I made a mistake and burned my study of time today researching the origins of “sustaining” in the Church. It started with trying to figure out when the term was first used the way we use it today, as a pledge of support to those serving in general and local Church leadership positions. I bit off more than I could chew, and as is so common when you start studying a gospel topic, I found myself unraveling a doctrinal fractal; chasing patterns and themes down multiple paths until I was overwhelmed with information and questions.
This all began with pondering two things: The new apostles we will (presumably) sustain at the upcoming conference, and the dissenting votes that occurred during the April 2015 General Conference sustainings.
- What does it mean to sustain our leaders?
- Why the ritual? What does it mean in the moment, and what does it mean in daily life?
- What does it mean if we don’t sustain our leaders?
I have plenty of thoughts and feelings on the topic. I love the practice of raising our hands to the square as a sign that we will sustain our leaders. I’m sure it doesn’t look like anything special to an observer, but on those General Conference Saturday mornings, right there on the couch, I raise my hand with as much gusto as I can muster. I want my Heavenly Father (and my family) to know where I stand. And I raise my hand with the same commitment to sustain ward members.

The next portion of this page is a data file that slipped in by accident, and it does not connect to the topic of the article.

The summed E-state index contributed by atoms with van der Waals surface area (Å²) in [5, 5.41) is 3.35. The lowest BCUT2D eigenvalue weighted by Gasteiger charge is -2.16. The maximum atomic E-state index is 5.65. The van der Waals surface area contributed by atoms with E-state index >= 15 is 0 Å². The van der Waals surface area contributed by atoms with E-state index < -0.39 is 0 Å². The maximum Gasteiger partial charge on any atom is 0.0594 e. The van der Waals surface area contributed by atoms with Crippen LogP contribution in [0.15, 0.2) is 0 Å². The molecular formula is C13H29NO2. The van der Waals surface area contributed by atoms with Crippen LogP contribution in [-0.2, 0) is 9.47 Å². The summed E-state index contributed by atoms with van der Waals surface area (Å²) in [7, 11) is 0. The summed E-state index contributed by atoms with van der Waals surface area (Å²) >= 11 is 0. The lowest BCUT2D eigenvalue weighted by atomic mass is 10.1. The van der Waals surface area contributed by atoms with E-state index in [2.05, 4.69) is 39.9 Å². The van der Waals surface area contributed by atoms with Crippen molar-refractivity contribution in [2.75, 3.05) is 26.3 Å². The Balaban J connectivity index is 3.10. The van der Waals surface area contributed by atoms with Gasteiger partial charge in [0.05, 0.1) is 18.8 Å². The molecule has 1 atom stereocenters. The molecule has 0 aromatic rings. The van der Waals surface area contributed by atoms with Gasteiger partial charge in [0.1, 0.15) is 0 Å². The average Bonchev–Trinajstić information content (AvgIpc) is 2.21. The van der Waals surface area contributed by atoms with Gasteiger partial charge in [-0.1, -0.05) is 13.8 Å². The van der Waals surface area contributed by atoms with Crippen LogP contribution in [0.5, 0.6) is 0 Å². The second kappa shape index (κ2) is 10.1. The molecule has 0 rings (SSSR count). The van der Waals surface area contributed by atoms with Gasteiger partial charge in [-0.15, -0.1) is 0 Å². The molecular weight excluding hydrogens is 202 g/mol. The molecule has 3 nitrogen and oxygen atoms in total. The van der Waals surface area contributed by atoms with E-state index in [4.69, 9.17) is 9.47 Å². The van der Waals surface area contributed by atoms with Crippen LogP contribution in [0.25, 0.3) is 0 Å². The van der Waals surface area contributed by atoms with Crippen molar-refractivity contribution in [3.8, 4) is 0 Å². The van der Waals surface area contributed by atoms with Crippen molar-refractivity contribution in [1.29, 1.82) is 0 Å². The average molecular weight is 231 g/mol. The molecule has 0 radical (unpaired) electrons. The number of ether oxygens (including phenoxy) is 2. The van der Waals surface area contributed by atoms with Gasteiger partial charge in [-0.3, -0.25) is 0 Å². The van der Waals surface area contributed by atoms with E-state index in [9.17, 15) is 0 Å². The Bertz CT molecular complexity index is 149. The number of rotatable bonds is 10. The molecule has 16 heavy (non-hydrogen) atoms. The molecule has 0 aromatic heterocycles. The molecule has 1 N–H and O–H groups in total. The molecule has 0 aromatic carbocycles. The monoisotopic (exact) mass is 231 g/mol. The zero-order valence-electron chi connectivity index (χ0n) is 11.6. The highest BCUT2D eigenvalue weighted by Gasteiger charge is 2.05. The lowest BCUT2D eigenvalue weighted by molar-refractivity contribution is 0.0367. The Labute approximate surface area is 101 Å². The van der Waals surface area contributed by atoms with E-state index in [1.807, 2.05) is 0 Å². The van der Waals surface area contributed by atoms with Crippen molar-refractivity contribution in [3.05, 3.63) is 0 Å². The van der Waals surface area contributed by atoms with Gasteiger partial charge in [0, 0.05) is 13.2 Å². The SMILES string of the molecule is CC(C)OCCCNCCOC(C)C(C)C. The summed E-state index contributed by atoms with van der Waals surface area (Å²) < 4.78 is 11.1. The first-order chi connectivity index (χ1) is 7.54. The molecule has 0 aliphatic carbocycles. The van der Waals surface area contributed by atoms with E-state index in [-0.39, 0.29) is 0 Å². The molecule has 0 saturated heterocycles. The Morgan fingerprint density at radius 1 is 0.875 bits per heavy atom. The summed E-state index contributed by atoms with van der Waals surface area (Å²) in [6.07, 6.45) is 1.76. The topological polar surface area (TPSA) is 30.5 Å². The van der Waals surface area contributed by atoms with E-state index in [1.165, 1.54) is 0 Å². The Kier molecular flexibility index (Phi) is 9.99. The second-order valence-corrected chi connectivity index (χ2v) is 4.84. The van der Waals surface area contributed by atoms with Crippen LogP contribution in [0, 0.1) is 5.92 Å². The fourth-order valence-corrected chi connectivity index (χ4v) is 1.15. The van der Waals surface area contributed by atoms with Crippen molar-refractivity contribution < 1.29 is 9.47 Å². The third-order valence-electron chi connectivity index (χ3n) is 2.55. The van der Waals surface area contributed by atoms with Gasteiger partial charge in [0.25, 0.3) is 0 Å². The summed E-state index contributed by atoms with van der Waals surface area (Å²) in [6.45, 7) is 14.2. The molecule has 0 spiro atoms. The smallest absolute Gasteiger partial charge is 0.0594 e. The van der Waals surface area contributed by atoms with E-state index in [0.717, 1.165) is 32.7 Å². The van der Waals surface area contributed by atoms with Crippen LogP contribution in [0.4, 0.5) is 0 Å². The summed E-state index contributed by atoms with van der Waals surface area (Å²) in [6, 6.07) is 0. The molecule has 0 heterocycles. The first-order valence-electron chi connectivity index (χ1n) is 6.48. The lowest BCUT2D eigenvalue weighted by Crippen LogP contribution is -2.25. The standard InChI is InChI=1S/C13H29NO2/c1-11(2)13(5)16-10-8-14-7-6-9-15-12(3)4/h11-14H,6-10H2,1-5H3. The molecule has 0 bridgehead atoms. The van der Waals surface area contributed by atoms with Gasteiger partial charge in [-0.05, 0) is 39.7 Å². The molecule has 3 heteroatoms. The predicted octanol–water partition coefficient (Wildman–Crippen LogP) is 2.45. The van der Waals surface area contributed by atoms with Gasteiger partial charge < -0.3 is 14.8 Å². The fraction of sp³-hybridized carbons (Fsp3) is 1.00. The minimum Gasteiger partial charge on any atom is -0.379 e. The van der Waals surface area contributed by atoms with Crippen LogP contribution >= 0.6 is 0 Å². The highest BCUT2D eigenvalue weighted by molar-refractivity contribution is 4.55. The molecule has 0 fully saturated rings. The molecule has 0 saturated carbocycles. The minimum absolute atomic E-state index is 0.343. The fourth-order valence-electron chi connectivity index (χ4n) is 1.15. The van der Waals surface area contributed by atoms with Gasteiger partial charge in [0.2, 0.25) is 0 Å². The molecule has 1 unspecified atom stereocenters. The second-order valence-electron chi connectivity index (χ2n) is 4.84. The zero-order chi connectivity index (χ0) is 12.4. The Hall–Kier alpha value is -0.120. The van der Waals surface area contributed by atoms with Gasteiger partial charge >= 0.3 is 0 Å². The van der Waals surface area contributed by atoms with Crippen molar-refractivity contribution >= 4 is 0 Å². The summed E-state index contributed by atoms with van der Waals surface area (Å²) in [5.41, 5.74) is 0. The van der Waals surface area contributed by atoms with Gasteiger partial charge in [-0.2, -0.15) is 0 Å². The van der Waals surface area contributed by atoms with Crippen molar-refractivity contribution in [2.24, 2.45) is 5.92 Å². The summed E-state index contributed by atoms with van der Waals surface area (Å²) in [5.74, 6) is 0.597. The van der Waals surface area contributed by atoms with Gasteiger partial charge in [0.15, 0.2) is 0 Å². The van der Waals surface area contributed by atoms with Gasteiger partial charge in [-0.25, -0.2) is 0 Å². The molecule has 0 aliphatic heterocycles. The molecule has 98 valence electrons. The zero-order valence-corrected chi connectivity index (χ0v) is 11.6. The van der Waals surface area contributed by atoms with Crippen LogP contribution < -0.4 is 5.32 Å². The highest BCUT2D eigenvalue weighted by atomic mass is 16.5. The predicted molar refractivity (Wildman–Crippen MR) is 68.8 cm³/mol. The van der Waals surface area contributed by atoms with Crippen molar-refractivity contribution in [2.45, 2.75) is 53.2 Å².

I’m going to take more time to research my questions and organize my thoughts and feelings. I’d like to really reach the doctrinal base of the practice. Meanwhile, I reviewed three Old Testament accounts that helped me think about what it means to sustain my leaders. They might be worth a look:
And For Extra Credit:
- Topical Guide: Sustaining Church Leaders, Common Consent
- Russell M. Nelson, Sustaining the Prophets, October 2014
As always, thanks for reading and sharing. I’d love to have your corrections, observations, or questions in the comments.